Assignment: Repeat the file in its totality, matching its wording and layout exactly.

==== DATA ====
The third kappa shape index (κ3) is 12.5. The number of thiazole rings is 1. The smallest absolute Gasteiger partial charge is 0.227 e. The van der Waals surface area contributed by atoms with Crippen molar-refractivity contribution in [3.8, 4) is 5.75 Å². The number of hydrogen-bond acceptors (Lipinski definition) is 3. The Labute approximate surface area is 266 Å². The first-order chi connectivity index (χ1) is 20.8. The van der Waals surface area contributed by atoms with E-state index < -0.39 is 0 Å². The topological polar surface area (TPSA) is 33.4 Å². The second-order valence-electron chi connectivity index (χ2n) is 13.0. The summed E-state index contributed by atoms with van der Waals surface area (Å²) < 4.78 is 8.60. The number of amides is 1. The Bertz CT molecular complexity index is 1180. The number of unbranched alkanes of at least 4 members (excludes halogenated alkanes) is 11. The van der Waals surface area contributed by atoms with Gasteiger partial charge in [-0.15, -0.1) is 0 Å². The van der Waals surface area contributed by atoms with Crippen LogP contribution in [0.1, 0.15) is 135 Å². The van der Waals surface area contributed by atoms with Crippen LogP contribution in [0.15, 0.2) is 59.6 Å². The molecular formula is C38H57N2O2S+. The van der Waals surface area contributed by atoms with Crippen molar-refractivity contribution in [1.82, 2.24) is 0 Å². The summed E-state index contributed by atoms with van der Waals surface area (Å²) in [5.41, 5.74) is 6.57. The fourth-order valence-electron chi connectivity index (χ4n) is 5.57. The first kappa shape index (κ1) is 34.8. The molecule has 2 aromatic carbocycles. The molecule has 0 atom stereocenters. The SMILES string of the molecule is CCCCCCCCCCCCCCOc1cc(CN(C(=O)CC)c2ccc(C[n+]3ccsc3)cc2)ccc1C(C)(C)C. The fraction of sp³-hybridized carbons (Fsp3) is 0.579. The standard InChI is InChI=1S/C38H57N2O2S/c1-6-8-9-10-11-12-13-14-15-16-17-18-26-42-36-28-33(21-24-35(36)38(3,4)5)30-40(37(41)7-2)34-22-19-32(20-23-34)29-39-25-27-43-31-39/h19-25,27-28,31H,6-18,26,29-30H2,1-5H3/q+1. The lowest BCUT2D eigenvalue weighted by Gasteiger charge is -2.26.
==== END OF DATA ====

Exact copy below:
The third kappa shape index (κ3) is 12.5. The number of thiazole rings is 1. The smallest absolute Gasteiger partial charge is 0.227 e. The van der Waals surface area contributed by atoms with Crippen molar-refractivity contribution in [3.8, 4) is 5.75 Å². The number of hydrogen-bond acceptors (Lipinski definition) is 3. The Labute approximate surface area is 266 Å². The first-order chi connectivity index (χ1) is 20.8. The van der Waals surface area contributed by atoms with E-state index < -0.39 is 0 Å². The topological polar surface area (TPSA) is 33.4 Å². The second-order valence-electron chi connectivity index (χ2n) is 13.0. The summed E-state index contributed by atoms with van der Waals surface area (Å²) < 4.78 is 8.60. The number of amides is 1. The Bertz CT molecular complexity index is 1180. The number of unbranched alkanes of at least 4 members (excludes halogenated alkanes) is 11. The van der Waals surface area contributed by atoms with Gasteiger partial charge in [-0.15, -0.1) is 0 Å². The van der Waals surface area contributed by atoms with Crippen LogP contribution in [0.1, 0.15) is 135 Å². The van der Waals surface area contributed by atoms with Crippen LogP contribution in [0.15, 0.2) is 59.6 Å². The molecular formula is C38H57N2O2S+. The van der Waals surface area contributed by atoms with Crippen molar-refractivity contribution in [1.82, 2.24) is 0 Å². The summed E-state index contributed by atoms with van der Waals surface area (Å²) in [5.41, 5.74) is 6.57. The fourth-order valence-electron chi connectivity index (χ4n) is 5.57. The first kappa shape index (κ1) is 34.8. The molecule has 2 aromatic carbocycles. The molecule has 0 atom stereocenters. The SMILES string of the molecule is CCCCCCCCCCCCCCOc1cc(CN(C(=O)CC)c2ccc(C[n+]3ccsc3)cc2)ccc1C(C)(C)C. The fraction of sp³-hybridized carbons (Fsp3) is 0.579. The standard InChI is InChI=1S/C38H57N2O2S/c1-6-8-9-10-11-12-13-14-15-16-17-18-26-42-36-28-33(21-24-35(36)38(3,4)5)30-40(37(41)7-2)34-22-19-32(20-23-34)29-39-25-27-43-31-39/h19-25,27-28,31H,6-18,26,29-30H2,1-5H3/q+1. The lowest BCUT2D eigenvalue weighted by Gasteiger charge is -2.26.